A plaintiff may establish a claim pursuant to 42 U.S.C. § 1983 if an employment termination decision was made by reason of his exercise of constitutionally protected First Amendment freedoms. Mt. Healthy City School Dist. Bd. of Educ. v. Doyle, 429 U.S. 274, 283-84, 50 L. Ed. 2d 471, 97 S. Ct. 568 (1977). The question of "whether the speech of a government employee is constitutionally protected expression  entails striking a balance between the interests of the [employee], as a citizen, in commenting upon matters of public concern and the interest of the State, as an employer, in promoting the efficiency of the public services it performs through its employees." Id. at 284 (quoting Pickering v. Board of Educ., 391 U.S. 563, 568, 20 L. Ed. 2d 811, 88 S. Ct. 1731 (1968)). See also Pickering, 391 U.S. at 574 (teacher's exercise of his right to speak on issues of public importance, if not false statements made knowingly or recklessly, may not furnish the basis for his dismissal from public employment); Donahue v. Windsor Locks Bd. of Fire Comm'rs., 834 F.2d 54, 58 (2d Cir. 1987) (plaintiff must first demonstrate that his conduct is deserving of first amendment protection and that the defendants' conduct was motivated by or substantially caused by his exercise of free speech").
Procedurally, the burden is initially on the plaintiff "to show that his conduct was constitutionally protected, and that this conduct was a 'substantial factor'" in the adverse action. Doyle, 429 U.S. at 287. Defendant then may show that it would have reached the same decision even in the absence of the protected conduct. Id.
III. There Is No Genuine Issue Of Material Fact Preventing Summary Judgement For Defendants
Defendants claim that Vann was terminated not because of his complaints regarding safety, but rather because of unsatisfactory job performance. Specifically, the documents Defendants submitted state that Vann violated the rules of New York City Transit by (1) absenting himself from a job site; (2) failing to have all of his safety gear; and (3) failing to connect the third rail alarm timely upon being ordered to do so. If true, Vann's First Amendment claim would be defeated.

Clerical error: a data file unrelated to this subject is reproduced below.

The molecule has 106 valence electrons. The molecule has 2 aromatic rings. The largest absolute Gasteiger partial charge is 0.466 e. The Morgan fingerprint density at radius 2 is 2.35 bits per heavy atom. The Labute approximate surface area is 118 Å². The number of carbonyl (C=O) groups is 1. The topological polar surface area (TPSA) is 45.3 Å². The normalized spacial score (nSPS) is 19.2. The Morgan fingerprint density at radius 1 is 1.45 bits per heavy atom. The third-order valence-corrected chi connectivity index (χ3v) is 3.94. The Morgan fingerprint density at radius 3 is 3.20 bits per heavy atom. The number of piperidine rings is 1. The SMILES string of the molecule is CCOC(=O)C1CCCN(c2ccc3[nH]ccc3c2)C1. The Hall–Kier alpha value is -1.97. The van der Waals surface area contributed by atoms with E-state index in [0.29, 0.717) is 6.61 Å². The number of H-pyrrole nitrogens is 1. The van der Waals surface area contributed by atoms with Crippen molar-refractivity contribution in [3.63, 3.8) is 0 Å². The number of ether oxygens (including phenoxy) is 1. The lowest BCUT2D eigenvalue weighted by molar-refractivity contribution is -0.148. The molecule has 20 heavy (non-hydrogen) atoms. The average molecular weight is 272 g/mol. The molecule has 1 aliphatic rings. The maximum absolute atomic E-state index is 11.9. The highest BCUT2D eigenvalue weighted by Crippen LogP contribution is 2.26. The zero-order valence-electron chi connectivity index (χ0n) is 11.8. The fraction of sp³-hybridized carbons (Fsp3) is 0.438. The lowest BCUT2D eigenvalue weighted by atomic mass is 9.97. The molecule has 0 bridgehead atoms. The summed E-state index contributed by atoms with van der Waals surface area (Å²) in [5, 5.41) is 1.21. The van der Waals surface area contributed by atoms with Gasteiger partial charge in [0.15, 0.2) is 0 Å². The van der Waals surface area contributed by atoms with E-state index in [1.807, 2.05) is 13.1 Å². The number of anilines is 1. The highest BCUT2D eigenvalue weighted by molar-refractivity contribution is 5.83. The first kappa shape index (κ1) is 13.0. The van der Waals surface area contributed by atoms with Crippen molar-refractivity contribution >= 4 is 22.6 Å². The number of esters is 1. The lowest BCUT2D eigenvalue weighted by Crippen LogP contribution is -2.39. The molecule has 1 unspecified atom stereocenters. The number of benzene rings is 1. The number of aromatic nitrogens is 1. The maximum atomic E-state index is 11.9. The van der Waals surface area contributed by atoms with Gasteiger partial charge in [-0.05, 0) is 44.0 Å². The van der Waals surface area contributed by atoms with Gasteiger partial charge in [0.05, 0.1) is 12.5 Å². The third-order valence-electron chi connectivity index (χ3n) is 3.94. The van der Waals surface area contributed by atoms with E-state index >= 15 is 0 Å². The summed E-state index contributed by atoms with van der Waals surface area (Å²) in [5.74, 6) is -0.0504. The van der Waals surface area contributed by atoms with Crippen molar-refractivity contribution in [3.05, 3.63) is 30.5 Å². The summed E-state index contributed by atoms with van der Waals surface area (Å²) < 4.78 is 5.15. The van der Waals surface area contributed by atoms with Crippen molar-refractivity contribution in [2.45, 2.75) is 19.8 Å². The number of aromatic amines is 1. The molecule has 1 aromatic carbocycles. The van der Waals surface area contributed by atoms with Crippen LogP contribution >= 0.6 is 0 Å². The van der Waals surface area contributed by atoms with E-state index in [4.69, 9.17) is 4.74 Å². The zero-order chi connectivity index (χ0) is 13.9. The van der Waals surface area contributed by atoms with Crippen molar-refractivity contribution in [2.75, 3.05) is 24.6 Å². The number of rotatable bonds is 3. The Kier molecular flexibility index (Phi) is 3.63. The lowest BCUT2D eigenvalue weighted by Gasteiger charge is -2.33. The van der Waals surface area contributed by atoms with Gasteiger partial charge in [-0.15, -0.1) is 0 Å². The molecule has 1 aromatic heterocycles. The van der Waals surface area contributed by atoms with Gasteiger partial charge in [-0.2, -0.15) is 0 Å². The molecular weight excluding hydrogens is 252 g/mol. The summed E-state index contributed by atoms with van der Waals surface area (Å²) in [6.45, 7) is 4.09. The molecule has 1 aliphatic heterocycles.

Vann has failed to provide any affidavit, documents, or other evidence to refute Defendants' evidence that the sole factor in his termination was his job performance. The factual allegations made in a memorandum of law in opposition to the instant motion are not supported by any evidence, such as an affidavit by Vann. As just one example, the opposition memorandum states that "On June 9, 1994 defendant Mark Gumbs falsely represented, in a letter, to an NYCTA Superintendent, that Mr. Vann had been 'AWOL' from the job site at 4:25 A.M." This allegation appears only in the opposition memorandum signed by Vann's attorney, who claims no personal knowledge of the facts asserted. Other "proof" submitted in opposition consists of summaries of news reports regarding unsafe conditions at the Transit Authority, none of which satisfy Rule 56's requirement that facts submitted be admissible in evidence.
Vann has also failed to comply with Local Rule 56.1, requiring that opposing parties set forth a "separate, short and concise statement of the material facts as to which it is contended that there exists a genuine issue to be tried." Local Rule 56.1(b). Furthermore, according to Rule 56.1(c), the statements in Defendants' 56.1 statement that Vann's employment was terminated as the result of poor job performance "will be deemed to be admitted unless controverted by the statement required to be served by the opposing party." Accordingly, the Defendants' uncontradicted contention that Vann was terminated for reasons other than his exercise of free speech rights must be accepted.
For the reasons set forth above, Defendants' motion is granted, and the action is dismissed.
It is so ordered.
New York, N. Y.
June 2, 1998
ROBERT W. SWEET